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Old 06-07-2002, 10:53 AM
  #41
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Am I guessing right that the AIC from Ford could be added on to my 2K Excursion? If so, what could I expect in cost to do so?
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Old 06-07-2002, 01:26 PM
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HP 500, could you explain the functions the AIC controls and how it works ? What does AIC stand for ? I have been thinking about upgrading and am curious what this AIC is all about.
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Old 06-07-2002, 01:54 PM
  #43
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H20,

AIC=Automatic Idle Control

It plugs right into a factory port. Your best bet is to search ford-diesel.com for prices. Some guys over there are giving members a deal.

The AIC has preprogrammed RPM's that allow you to "high" idle the motor. In Winter, if you idle, your EGT's will be below the recommended 275-300 degrees so the AIC is capable of idleing up the motor to 1200 or 1600 or ?? so that the motor can continue to idle in cold weather. It also functions as a battery charger. If you idle your PSD at the factory 680 RPM, you will actually drain your batteries over time. Hit a few buttons and the AIC will adjust motor RPM to keep the batteries fully charged.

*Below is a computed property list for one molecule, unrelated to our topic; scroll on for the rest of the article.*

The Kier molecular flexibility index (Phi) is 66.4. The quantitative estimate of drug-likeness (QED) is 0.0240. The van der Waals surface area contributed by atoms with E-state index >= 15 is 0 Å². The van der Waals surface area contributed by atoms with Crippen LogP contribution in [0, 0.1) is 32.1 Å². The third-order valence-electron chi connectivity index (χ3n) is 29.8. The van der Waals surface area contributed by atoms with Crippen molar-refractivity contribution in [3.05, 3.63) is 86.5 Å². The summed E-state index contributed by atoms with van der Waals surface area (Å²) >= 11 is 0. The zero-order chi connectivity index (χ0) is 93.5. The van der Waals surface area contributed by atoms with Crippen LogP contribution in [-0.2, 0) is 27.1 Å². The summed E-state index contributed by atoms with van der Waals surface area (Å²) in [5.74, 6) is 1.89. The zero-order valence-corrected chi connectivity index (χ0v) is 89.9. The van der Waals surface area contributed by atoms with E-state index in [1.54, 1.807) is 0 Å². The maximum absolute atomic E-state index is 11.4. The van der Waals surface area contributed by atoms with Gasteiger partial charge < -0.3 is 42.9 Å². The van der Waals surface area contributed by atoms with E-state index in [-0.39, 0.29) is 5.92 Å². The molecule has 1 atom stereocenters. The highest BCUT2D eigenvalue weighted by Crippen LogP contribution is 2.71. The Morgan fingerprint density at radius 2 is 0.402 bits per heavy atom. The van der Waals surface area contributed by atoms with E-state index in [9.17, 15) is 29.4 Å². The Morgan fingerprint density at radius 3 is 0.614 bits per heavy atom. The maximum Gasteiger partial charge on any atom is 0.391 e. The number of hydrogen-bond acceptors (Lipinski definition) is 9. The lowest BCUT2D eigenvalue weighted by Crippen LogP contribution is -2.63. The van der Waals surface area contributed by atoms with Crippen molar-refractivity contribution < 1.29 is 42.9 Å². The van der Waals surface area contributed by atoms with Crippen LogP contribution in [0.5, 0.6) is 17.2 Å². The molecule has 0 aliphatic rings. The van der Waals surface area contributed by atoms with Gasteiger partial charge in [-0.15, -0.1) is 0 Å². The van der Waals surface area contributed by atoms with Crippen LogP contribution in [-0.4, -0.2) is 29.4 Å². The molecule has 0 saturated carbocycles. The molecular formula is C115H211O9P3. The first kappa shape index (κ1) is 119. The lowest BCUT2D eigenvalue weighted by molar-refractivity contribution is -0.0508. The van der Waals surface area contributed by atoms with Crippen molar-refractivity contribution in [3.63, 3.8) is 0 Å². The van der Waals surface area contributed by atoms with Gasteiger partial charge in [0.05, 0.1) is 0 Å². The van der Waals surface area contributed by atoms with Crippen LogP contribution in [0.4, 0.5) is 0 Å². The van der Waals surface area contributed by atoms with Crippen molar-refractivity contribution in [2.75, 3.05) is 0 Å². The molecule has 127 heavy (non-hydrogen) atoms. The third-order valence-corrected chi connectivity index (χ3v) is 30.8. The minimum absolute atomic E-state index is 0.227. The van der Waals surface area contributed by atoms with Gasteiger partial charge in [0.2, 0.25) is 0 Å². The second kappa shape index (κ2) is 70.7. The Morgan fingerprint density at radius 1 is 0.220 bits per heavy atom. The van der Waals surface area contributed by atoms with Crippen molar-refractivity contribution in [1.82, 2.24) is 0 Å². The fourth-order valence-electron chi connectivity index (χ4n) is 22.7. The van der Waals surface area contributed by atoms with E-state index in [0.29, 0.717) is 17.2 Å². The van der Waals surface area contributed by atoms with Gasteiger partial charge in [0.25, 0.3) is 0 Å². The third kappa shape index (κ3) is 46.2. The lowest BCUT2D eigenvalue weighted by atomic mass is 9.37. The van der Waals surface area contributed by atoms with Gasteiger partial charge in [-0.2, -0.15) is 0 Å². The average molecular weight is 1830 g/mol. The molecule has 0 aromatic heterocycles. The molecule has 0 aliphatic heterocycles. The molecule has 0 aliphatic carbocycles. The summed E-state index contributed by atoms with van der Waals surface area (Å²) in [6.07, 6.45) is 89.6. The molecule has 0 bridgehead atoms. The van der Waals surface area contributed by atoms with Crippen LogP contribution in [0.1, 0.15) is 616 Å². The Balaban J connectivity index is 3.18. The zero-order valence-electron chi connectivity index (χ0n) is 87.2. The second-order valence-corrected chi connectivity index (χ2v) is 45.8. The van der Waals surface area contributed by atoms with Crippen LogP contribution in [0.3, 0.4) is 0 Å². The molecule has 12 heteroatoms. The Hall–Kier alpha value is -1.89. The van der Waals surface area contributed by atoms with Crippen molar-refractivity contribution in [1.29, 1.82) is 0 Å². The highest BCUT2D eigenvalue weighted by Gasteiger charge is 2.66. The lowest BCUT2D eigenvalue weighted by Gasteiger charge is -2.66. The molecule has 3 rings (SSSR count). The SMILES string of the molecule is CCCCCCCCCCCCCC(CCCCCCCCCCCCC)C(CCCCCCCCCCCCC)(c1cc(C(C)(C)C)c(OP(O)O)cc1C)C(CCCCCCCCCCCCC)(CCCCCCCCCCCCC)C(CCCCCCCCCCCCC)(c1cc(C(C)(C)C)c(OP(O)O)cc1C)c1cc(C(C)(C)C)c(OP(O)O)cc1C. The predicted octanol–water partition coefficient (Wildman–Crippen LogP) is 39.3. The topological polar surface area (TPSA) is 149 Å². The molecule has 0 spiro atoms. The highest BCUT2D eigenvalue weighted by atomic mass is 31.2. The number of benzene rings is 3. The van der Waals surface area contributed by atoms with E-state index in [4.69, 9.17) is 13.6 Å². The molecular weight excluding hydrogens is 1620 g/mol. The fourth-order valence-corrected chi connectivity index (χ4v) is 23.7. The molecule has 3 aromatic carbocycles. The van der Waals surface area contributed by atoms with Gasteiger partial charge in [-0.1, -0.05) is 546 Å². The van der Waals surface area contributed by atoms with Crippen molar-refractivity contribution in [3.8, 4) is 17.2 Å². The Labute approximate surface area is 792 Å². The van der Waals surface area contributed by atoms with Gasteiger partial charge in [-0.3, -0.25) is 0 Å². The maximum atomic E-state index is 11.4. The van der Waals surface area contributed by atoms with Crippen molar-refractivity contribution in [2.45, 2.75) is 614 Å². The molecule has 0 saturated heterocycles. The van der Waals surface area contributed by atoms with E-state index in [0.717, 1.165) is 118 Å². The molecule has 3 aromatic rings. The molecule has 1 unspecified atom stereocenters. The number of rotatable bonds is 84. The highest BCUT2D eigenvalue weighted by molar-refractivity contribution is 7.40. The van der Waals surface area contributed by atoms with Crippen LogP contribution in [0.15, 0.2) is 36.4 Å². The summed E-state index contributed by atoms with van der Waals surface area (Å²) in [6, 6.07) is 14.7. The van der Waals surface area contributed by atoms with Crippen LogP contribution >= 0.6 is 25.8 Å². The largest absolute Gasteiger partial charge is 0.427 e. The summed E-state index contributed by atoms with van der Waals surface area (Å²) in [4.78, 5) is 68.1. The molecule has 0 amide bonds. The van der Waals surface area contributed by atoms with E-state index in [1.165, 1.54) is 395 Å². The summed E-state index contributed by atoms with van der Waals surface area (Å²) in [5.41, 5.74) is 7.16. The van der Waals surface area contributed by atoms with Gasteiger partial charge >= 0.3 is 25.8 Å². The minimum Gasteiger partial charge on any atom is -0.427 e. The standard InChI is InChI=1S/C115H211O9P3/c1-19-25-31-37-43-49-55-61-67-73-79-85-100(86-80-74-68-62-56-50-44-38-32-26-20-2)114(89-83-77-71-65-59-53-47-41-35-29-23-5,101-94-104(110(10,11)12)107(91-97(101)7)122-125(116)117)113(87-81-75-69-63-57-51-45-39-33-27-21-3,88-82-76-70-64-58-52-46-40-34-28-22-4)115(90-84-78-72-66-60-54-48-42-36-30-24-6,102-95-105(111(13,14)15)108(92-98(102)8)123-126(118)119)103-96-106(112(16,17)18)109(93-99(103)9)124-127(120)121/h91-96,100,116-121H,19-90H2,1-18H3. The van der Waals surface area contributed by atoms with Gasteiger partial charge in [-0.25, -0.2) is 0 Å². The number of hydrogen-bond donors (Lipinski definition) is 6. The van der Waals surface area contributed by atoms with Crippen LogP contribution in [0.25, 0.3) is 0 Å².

Summer time is also a benefit because it allows you to high idle the motor and keep the trucks AC on and a cool cab .

It has another program if you use a PTO.

The other nice thing about it is the digital tach. When the motor is started, the digital tach is on. The only way the AIC is allowed to function is if the truck is in park and the emergency brake is engaged.

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Old 06-07-2002, 02:35 PM
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hp500efi, I have some experience with the factory one . Works good . A little pricy aren't they ! I forget how much but it's enough !NIce gauges .Are they auto meter ?
Good explanation of it ! One other thing to add is that the reason it runs cold at idel is diesel dosen't burn at that slow of a piston speed . You need about 1100 to fully burn all the fuel . If that diesel sits and idels for too long in the winter it will go down to dead cold on the gauge . I stopped to sleep once for about an hour after running about 26 hours straight .it was about 20 degrees out . When I woke up 2 hours later I was about frozen ! The truck had ice inside on the windows ! Had to drive around the parking lot to make some heat . That was in the older ones . The new ones have the fast idle feature but the box just makes it better ! Like you said ,another toy !

Birddog ,

Jafo , Yes you can get one . It lugs right in under dash . Don't remember $$$. Probably a few more $$$$$$$ !

KEEP ON CHIPPIN '
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Old 06-08-2002, 06:08 PM
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Boot, what's your number, I'd like to give you a call RE chip for my new Dodge diesel. Thanks, Steve
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Old 06-10-2002, 09:27 AM
  #46
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Unhappy My apologies

I bow my head in shame. After reading my post, I see how it could have been taken badly. I think it may have been the "PowerJoke" comments......

(Gotta stop posting after too many beers....)

My sincere apologies. I am not 'dissing anyones choice in truck. My info on the Ford powerplant is 3 years old and perhaps they have been improved..??..